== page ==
air-purifying  respirators are 1)
mechanical filter respirators and 2)
chemical cartridges or canisters. You
should understand the differences
between them:

 Mechanical filter respirators provide
protection only against dusts.

 Chemical cartridge or canister
respirators provide protection only
against gases  and vapors.
  In addition, you can get a
combination respirator which will
protect you against both dusts and
gases.
Know How
To  Care for Your

Protective  Equipment

Your protective clothing and equipment
can become contaminated:

 during normal handling and
application of concentrated or dilute
pesticides, or

 because of an accident.

  Unless you remove the contaminated
items promptly, they can cause you to
absorb pesticides through your skin.
Have clean protective clothing and
equipment on hand at all times to
replace contaminated clothing.
  To keep your protective clothing and
equipment working well, clean it
thoroughly. Never allow children or
pets  to come into contact with
contaminated clothing or equipment.
Here are some general guidelines for
cleaning:

Respirators  Discard cartridges,
canisters, and filter pads when
breathing becomes difficult, when you
notice a pesticide odor, or at the time
interval specified by the manufacturer.
Write the date on the cartridge when it
is first used. Wash the face piece in
detergent and water, rinse it thoroughly,
and  dry it in a well-ventilated area.
Never use alcohol or other solvents for
cleaning  they will damage  rubber and
plastic.
Rubber, vinyl, or plastic boots and
gloves  To avoid getting pesticide on
your hands, wash the outside of boots
and  gloves with detergent and water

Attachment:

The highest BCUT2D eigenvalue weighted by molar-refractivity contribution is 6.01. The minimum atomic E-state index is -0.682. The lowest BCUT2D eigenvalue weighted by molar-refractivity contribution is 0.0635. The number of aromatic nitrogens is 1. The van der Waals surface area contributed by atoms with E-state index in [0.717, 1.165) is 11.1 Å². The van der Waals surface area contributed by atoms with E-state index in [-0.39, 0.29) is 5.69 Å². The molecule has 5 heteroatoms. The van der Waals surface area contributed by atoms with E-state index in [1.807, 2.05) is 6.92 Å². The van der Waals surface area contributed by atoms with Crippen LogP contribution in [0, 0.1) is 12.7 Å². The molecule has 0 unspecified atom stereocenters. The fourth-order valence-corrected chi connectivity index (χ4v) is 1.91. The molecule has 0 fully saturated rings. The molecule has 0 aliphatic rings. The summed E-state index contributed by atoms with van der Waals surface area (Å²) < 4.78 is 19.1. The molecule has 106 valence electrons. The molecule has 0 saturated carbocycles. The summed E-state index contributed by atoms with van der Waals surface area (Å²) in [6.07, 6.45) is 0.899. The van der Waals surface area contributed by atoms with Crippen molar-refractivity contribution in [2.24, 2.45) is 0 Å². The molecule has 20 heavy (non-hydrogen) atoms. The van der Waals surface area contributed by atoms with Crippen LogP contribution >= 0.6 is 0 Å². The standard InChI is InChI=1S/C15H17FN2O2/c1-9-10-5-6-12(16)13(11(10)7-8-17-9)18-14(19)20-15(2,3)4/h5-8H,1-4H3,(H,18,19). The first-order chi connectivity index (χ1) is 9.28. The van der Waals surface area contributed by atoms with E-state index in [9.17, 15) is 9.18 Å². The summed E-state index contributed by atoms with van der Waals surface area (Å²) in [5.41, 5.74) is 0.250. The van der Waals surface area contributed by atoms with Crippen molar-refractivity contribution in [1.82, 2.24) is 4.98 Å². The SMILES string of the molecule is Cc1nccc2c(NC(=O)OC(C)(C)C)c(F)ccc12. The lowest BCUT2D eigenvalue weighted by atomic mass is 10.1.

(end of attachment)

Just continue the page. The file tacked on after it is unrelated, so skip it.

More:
before removing them. After you take
them off, wash them inside and out
with detergent and water, rinse
thoroughly, and dry in a well-ventilated
area.
Chemical-resistant clothing, goggles,
and  face masks  Wash plastic or
rubber clothing and equipment with
detergent and water, rinse thoroughly,
and  dry in a well-ventilated area.

Fabric clothing  If fabric clothing is
saturated with a concentrated highly
toxic pesticide,  it must be discarded.
Remove the clothing carefully and
immediately place  it in a plastic trash
bag.  Close the bag tightly and dispose of
it along with your empty pesticide
containers.  Wear rubber, vinyl, or
plastic gloves when handling  severely
contaminated clothing.
  Launder normally contaminated
clothes at the end of the work day,
following these guidelines:

 Wash contaminated clothing
separately from the family clothing.

 Prerinse clothing outdoors by
spraying or hosing it; or presoak it  in a
suitable container such as a large bucket
or tub; or use the prewash cycle of an
automatic washer, with detergent.

 Wash clothes using hot water, the
highest water level, and a regular or
super wash cycle. Use heavy-duty
detergents; for EC and other oil-based
formulations, use a heavy-duty liquid
detergent. Wash only a few
contaminated garments at a time.
 Wash contaminated garments at least
twice; then thoroughly rinse the washer
by running through another entire cycle
using detergent.

 Line dry to avoid a buildup of
pesticide residues in the dryer.

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Washup During  Use
Wash hands and face before
eating, drinking, toileting, or
using tobacco.

Avoid touching face or other
bare skin with  contaminated
gloves or clothing.
Washup After Use
 Immediately remove
 clothing and take a
 shower in case of
 excessive
 contamination.

 Shower at the end of
 the day before
 changing into clean
 clothes.

 Wash body and hair
 thoroughly with soap
 and water.
Toxicity
Signal Words
DANGER
                                                 WARNING
Highly
Toxic
                                                  CAUTION
                Moderately
                Toxic
                Low
                Toxicity
If the pesticide is highly toxic
orally, dermally, or through
inhalation, the signal word
"DANGER" in large boldface
letters will be on the front of
the pesticide label. If the
pesticide is moderately toxic
orally, dermally, or through